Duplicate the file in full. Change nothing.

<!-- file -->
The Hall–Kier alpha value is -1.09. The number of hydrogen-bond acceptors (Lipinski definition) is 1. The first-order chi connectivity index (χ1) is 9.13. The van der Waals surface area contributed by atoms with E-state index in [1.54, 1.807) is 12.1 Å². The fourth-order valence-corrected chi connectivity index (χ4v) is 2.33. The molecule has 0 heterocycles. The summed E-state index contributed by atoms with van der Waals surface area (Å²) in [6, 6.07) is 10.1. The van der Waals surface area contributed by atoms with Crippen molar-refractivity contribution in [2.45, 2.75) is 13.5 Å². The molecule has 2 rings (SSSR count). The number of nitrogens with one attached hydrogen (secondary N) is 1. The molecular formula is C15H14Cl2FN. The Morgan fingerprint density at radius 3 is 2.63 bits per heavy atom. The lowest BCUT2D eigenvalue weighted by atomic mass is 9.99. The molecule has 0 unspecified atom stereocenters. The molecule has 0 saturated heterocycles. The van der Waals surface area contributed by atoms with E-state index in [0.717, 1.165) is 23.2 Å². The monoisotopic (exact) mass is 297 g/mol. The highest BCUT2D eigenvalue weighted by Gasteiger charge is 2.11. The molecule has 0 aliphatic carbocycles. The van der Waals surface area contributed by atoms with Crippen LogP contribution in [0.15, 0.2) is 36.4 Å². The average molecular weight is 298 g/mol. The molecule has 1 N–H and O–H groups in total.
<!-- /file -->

The Hall–Kier alpha value is -1.09. The number of hydrogen-bond acceptors (Lipinski definition) is 1. The first-order chi connectivity index (χ1) is 9.13. The van der Waals surface area contributed by atoms with E-state index in [1.54, 1.807) is 12.1 Å². The fourth-order valence-corrected chi connectivity index (χ4v) is 2.33. The molecule has 0 heterocycles. The summed E-state index contributed by atoms with van der Waals surface area (Å²) in [6, 6.07) is 10.1. The van der Waals surface area contributed by atoms with Crippen molar-refractivity contribution in [2.45, 2.75) is 13.5 Å². The molecule has 2 rings (SSSR count). The number of nitrogens with one attached hydrogen (secondary N) is 1. The molecular formula is C15H14Cl2FN. The Morgan fingerprint density at radius 3 is 2.63 bits per heavy atom. The lowest BCUT2D eigenvalue weighted by atomic mass is 9.99. The molecule has 0 unspecified atom stereocenters. The molecule has 0 saturated heterocycles. The van der Waals surface area contributed by atoms with E-state index in [0.717, 1.165) is 23.2 Å². The monoisotopic (exact) mass is 297 g/mol. The highest BCUT2D eigenvalue weighted by Gasteiger charge is 2.11. The molecule has 0 aliphatic carbocycles. The van der Waals surface area contributed by atoms with Crippen LogP contribution in [0.15, 0.2) is 36.4 Å². The average molecular weight is 298 g/mol. The molecule has 1 N–H and O–H groups in total.